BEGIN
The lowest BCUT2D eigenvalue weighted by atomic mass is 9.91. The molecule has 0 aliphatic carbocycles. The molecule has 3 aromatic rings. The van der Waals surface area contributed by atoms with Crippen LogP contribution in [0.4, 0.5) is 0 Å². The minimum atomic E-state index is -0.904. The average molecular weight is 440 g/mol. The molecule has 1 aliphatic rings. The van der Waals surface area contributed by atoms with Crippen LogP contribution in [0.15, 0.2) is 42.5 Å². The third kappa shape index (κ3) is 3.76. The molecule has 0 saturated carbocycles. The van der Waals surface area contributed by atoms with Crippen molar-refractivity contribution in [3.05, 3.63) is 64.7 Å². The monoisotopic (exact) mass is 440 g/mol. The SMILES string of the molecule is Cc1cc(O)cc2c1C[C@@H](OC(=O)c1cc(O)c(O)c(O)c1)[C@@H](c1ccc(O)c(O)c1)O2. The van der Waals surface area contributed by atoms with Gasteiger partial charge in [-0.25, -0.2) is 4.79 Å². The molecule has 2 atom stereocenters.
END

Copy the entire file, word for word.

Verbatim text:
The lowest BCUT2D eigenvalue weighted by atomic mass is 9.91. The molecule has 0 aliphatic carbocycles. The molecule has 3 aromatic rings. The van der Waals surface area contributed by atoms with Crippen LogP contribution in [0.4, 0.5) is 0 Å². The minimum atomic E-state index is -0.904. The average molecular weight is 440 g/mol. The molecule has 1 aliphatic rings. The van der Waals surface area contributed by atoms with Crippen LogP contribution in [0.15, 0.2) is 42.5 Å². The third kappa shape index (κ3) is 3.76. The molecule has 0 saturated carbocycles. The van der Waals surface area contributed by atoms with Crippen molar-refractivity contribution in [3.05, 3.63) is 64.7 Å². The monoisotopic (exact) mass is 440 g/mol. The SMILES string of the molecule is Cc1cc(O)cc2c1C[C@@H](OC(=O)c1cc(O)c(O)c(O)c1)[C@@H](c1ccc(O)c(O)c1)O2. The van der Waals surface area contributed by atoms with Gasteiger partial charge in [-0.25, -0.2) is 4.79 Å². The molecule has 2 atom stereocenters.